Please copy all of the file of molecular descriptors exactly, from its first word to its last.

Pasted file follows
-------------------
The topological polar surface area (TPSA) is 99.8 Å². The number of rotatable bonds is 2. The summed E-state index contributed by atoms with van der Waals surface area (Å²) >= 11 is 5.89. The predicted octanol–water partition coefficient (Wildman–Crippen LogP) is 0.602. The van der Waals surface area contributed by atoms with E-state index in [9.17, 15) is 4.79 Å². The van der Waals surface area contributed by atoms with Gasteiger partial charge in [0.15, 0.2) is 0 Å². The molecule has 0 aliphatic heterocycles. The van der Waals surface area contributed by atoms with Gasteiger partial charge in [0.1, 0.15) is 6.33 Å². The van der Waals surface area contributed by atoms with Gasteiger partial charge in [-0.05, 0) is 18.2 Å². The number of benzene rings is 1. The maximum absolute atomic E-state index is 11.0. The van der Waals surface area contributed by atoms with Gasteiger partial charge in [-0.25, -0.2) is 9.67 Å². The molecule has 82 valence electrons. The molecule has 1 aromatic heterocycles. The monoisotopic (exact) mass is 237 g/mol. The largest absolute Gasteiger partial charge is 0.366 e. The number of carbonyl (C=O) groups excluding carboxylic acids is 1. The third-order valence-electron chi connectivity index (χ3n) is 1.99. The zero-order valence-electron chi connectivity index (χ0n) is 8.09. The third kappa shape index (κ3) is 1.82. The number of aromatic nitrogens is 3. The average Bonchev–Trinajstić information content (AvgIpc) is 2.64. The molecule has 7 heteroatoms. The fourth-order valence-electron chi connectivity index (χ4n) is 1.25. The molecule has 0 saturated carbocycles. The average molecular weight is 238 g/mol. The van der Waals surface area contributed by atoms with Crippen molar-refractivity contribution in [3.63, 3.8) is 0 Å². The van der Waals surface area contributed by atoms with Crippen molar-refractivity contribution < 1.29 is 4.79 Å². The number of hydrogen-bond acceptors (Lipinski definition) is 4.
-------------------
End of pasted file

The topological polar surface area (TPSA) is 99.8 Å². The number of rotatable bonds is 2. The summed E-state index contributed by atoms with van der Waals surface area (Å²) >= 11 is 5.89. The predicted octanol–water partition coefficient (Wildman–Crippen LogP) is 0.602. The van der Waals surface area contributed by atoms with E-state index in [9.17, 15) is 4.79 Å². The van der Waals surface area contributed by atoms with Gasteiger partial charge in [0.15, 0.2) is 0 Å². The molecule has 0 aliphatic heterocycles. The van der Waals surface area contributed by atoms with Gasteiger partial charge in [0.1, 0.15) is 6.33 Å². The van der Waals surface area contributed by atoms with Gasteiger partial charge in [-0.05, 0) is 18.2 Å². The number of benzene rings is 1. The maximum absolute atomic E-state index is 11.0. The van der Waals surface area contributed by atoms with Gasteiger partial charge in [-0.25, -0.2) is 9.67 Å². The molecule has 82 valence electrons. The molecule has 1 aromatic heterocycles. The monoisotopic (exact) mass is 237 g/mol. The largest absolute Gasteiger partial charge is 0.366 e. The number of carbonyl (C=O) groups excluding carboxylic acids is 1. The third-order valence-electron chi connectivity index (χ3n) is 1.99. The zero-order valence-electron chi connectivity index (χ0n) is 8.09. The third kappa shape index (κ3) is 1.82. The number of aromatic nitrogens is 3. The average Bonchev–Trinajstić information content (AvgIpc) is 2.64. The molecule has 7 heteroatoms. The fourth-order valence-electron chi connectivity index (χ4n) is 1.25. The molecule has 0 saturated carbocycles. The average molecular weight is 238 g/mol. The van der Waals surface area contributed by atoms with Crippen molar-refractivity contribution in [3.63, 3.8) is 0 Å². The van der Waals surface area contributed by atoms with Crippen molar-refractivity contribution < 1.29 is 4.79 Å². The number of hydrogen-bond acceptors (Lipinski definition) is 4.